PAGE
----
After service in an engineer combat unit in Europe, I was transferred at the end of World War II in 1945 to American Forces Network as a news writer preparing on-the-hour news broadcasts and other special assignments. American Forces Network brought U.S.-style broadcasts to the several million American troops in the UK and on the Continent. It also had a vast European following largely due to its news coverage and its numerous disk jockey music programs.
It was a great new job for me, mainly because I was stationed in Paris at a time when most GIs had headed home and the American liberation of France was still top of mind. Also, of course, I welcomed the occupational change.
Three months into the job, in early November, I was summoned to the office of AFN commanding officer, Colonel John Hayes, who as a civilian had headed WQXR, the radio station of The New York Times. He told me he wanted me to cover the upcoming Nuremberg Trial of major Nazi war criminals which was to start on November 20. At age 24, I was the youngest GI on the news staff. While flabbergasted that I was his choice to cover so historic a happening, I was flattered to have been chosen but confident I was up to the task.
My job was to write the news commentary after each day of the trial; I didn't have either the right voice or the right accent to go on air. For the first couple of weeks, I worked with another AFNer on the scripts; until the end of March, I did all the writing. Because staff members were being discharged, four successive "voices" read my scripts every day the court was in session, and the last of them, Herb Kaplow, later was with NBC News in Washington.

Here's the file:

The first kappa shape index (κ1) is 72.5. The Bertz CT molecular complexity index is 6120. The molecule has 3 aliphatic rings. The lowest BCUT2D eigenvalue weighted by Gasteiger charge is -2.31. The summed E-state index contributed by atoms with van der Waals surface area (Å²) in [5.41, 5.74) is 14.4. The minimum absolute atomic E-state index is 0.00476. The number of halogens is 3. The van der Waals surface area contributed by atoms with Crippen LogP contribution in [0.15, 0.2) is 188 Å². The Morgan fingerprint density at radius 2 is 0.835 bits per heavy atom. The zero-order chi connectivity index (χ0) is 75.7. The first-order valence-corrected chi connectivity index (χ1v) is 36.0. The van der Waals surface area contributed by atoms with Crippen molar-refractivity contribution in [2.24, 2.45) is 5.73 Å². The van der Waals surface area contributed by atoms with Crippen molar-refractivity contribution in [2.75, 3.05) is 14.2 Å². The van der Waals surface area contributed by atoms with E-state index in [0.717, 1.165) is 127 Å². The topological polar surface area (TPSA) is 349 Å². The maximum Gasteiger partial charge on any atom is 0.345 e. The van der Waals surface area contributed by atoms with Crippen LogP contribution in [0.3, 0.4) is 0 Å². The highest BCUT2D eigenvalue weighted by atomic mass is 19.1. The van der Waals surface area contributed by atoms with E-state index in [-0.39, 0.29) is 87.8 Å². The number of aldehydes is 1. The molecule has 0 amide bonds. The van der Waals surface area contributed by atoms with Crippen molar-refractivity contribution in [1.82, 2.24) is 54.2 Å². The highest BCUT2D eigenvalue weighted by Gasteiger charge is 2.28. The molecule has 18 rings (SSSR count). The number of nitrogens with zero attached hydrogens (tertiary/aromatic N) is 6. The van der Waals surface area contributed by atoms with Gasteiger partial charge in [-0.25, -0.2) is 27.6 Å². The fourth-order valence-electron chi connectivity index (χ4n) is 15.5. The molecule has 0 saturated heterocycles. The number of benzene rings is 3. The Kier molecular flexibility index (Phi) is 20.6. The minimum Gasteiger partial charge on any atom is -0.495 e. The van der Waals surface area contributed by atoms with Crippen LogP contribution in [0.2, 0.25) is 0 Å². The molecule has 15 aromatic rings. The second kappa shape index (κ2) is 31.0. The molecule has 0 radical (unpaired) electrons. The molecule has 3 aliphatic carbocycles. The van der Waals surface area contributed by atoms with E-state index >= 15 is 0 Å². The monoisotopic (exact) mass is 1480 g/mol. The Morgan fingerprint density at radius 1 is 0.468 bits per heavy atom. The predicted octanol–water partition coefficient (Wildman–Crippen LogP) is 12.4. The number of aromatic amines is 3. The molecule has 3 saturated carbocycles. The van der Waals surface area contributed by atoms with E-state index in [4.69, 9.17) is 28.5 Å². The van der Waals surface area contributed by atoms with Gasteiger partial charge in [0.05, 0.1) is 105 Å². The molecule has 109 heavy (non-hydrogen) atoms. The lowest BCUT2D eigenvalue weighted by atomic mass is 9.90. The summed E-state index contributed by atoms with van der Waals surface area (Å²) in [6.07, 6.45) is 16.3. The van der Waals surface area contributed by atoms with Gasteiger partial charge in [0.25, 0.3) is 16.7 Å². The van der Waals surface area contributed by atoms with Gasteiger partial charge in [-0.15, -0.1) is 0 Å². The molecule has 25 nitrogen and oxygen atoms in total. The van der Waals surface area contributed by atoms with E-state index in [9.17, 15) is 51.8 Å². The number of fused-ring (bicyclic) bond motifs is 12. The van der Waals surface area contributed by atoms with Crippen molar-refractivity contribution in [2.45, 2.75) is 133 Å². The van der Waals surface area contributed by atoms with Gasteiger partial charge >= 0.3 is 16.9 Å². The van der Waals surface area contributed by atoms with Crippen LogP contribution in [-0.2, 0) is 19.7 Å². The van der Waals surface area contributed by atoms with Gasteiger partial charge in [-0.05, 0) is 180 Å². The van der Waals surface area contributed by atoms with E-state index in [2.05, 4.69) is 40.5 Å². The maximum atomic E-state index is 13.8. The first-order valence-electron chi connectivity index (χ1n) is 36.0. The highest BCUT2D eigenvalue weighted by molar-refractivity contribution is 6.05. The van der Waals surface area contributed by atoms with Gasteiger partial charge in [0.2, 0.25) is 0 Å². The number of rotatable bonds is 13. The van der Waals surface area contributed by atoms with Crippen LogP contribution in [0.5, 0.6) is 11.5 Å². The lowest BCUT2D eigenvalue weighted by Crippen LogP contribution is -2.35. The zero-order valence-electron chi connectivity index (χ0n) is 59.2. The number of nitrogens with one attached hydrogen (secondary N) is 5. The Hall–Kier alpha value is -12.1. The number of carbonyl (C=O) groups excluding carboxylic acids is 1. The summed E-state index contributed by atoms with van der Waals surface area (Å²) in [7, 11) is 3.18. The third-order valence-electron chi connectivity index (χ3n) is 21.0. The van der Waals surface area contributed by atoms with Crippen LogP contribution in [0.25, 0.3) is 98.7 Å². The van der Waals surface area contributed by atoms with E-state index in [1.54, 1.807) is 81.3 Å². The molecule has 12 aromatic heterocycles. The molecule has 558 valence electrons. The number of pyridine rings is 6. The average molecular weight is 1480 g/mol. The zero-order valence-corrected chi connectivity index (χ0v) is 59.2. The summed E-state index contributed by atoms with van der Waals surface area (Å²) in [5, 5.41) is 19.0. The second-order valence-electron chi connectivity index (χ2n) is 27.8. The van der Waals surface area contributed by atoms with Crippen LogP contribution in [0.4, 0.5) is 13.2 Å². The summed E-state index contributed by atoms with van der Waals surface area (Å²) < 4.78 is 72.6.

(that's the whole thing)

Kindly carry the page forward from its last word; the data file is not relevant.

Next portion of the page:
Knowing I was experiencing history in the making, I saved my scripts. For sixty-five years they attracted no attention, although I have participated in numerous conferences and seminars dealing with the Nuremberg Trials. About four months ago, in a one-on-one social get-together, the New York Times columnist, Joe Nocera, inquired if I had ever been a reporter. I related my beginnings on a Memphis newspaper and subsequent work at American Forces Network, including covering the Nuremberg Trial. Also, I noted that I still had my scripts sixty-five years after-the-fact. He asked if I would send him a copy.
On the sixty-fifth anniversary of the end of the Nuremberg Trial, Joe Nocera's column on the Op-ed Page of The New York Times carried the headline, "The Nuremberg Scripts." Little would I have thought what a stir this would cause in the way of e-mails, telephone calls and requests to see the texts of some of the broadcasts.
Therefore, this sampling, the words of which make me prouder today than when I typed them on an ancient Olivetti portable typewriter that badly needed an overhaul.
Given the interest in my scripts, I decided to donate them as well as my Tribunal courthouse credentials to the U.S. Holocaust Museum in Washington, D.C. The transfer date was November 19, 2013, sixty-eight years from the day I wrote my first script.